Polymyalgia - poly-many, my-muscle, algia-pain = many muscle pains.
How do doctors know all the differences and different names? How can you treat so many chronic illnesses with so many overlaps.
Google to the reach and in lay man terms I shall do my best to educate you.
Under the umbrella of arthritis are more than 100 different types of arthritis, some more common than others. A rarer form of arthritis is called Polymyalgia Rheumatica, which affects the muscles rather than the bones. In Polymyalgia the joints or bones will not be affected but instead the muscles will become sore, tender and inflammation will cause them to be stiff. The common areas affected are the lower back, thighs, hips, shoulders and the muscles of the neck. Some sources attribute the pain due to the swelling of blood vessels in muscles.
Symptoms can include severe stiffness and pain located in the muscles, but there should be no associated weakness just pain. The pain is found in the thighs, hips, lower back, shoulders and neck. Accompaining the pain can be low energy, fatigue, sweating at night, slight fever and loss of appetite. Also commonly associated are anemia and depression. The onset is often in the 5th decade of life and more common in females.
A condition that is often associated with polymyalgia rheumatic is giant cell arthritis. The arteries of the temple area of the head start to narrow and can become occluded, this can affect vision. This is usually in people over 50 years of age and affects both male and female.
Some early warning signs of giant cell arthritis include the skin around the forehead and temple area become swollen, the blood vessels in temple area becoming visibly swollen, visual disturbances like blurred vision or blind spots, and discomfort with chewing movements of the jaw.
The cause of the disease is not really understood. There may be a genetic component but lifestyle factors have been heavily implicated. Most people can recall a preceding stressful period or event before the onset of the disease.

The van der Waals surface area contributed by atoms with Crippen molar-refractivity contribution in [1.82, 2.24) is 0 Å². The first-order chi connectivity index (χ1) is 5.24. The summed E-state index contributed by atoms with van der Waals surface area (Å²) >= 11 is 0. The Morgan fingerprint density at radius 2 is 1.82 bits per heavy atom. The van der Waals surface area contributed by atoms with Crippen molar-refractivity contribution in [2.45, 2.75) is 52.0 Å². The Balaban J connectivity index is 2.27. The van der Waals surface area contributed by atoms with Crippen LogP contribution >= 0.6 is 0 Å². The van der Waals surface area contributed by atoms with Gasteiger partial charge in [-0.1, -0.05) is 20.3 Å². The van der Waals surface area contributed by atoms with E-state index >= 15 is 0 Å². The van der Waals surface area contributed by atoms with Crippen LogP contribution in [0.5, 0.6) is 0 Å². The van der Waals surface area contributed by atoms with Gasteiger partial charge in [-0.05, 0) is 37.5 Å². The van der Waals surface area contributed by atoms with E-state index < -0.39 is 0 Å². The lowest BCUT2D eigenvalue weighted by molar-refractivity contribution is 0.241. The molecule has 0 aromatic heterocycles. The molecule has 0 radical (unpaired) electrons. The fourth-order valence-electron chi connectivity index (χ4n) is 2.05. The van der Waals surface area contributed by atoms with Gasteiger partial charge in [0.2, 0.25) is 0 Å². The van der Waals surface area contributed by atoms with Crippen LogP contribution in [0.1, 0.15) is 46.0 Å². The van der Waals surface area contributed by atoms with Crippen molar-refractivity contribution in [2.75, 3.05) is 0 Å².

- People with fibromyalgia have widespread muscle pain and "tender points" on various parts of the body. Many will also have problems such as sleep difficulties, IBS, headaches and cognitive issues. Polymyalgia also presents pain throughout the body, but there is more stiffness and flu-like symptoms.
- The only drug currently approved for fibromyalgia is Lyrica (american sourced fact), but the condition is also treated with anti-depressants and painkillers. Since polymyalgia involves inflammation, it is often treated with non-steroid anti-inflammatory drugs (NSAIDs). If the symptoms continue or become more severe, corticosteroids are prescribed.
- Fibromyalgia is found to occur in more than one member of the family, and the large majority of patients are women. Polymyalgia patients are rarely younger than 50; the average age when the condition presents itself is 70.
- Fibromyalgia is most often a permanent condition, though symptoms may improve for a period of time. Polymyalgia usually goes away completely, usually within a year or two.
- There is no danger of fatal complications from fibromyalgia. In a small percentage of patients, people with polymyalgia can develop giant cell arteritis, a dangerous condition that involves inflammation of the arteries that supply the head with blood.
Other chronic illnesses are Myalgic Encephalomyelitis (ME) and Chronic Fatigue Syndrome (CFS), Lupus, Crohns,